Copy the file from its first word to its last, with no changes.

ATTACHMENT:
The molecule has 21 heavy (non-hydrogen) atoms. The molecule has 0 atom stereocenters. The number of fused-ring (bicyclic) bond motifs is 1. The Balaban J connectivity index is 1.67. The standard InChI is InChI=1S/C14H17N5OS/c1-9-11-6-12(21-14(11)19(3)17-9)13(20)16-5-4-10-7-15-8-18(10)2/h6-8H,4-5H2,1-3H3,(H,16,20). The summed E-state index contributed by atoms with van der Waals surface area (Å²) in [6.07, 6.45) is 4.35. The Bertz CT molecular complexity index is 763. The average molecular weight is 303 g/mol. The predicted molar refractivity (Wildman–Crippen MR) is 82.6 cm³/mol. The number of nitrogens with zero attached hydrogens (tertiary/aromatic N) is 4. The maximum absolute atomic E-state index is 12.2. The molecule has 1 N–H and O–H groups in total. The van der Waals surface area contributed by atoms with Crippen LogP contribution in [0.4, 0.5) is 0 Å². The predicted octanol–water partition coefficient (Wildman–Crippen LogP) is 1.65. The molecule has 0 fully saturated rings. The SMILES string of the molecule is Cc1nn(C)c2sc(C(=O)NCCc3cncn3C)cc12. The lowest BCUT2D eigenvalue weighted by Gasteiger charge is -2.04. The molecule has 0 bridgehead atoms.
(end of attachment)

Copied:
The molecule has 21 heavy (non-hydrogen) atoms. The molecule has 0 atom stereocenters. The number of fused-ring (bicyclic) bond motifs is 1. The Balaban J connectivity index is 1.67. The standard InChI is InChI=1S/C14H17N5OS/c1-9-11-6-12(21-14(11)19(3)17-9)13(20)16-5-4-10-7-15-8-18(10)2/h6-8H,4-5H2,1-3H3,(H,16,20). The summed E-state index contributed by atoms with van der Waals surface area (Å²) in [6.07, 6.45) is 4.35. The Bertz CT molecular complexity index is 763. The average molecular weight is 303 g/mol. The predicted molar refractivity (Wildman–Crippen MR) is 82.6 cm³/mol. The number of nitrogens with zero attached hydrogens (tertiary/aromatic N) is 4. The maximum absolute atomic E-state index is 12.2. The molecule has 1 N–H and O–H groups in total. The van der Waals surface area contributed by atoms with Crippen LogP contribution in [0.4, 0.5) is 0 Å². The predicted octanol–water partition coefficient (Wildman–Crippen LogP) is 1.65. The molecule has 0 fully saturated rings. The SMILES string of the molecule is Cc1nn(C)c2sc(C(=O)NCCc3cncn3C)cc12. The lowest BCUT2D eigenvalue weighted by Gasteiger charge is -2.04. The molecule has 0 bridgehead atoms.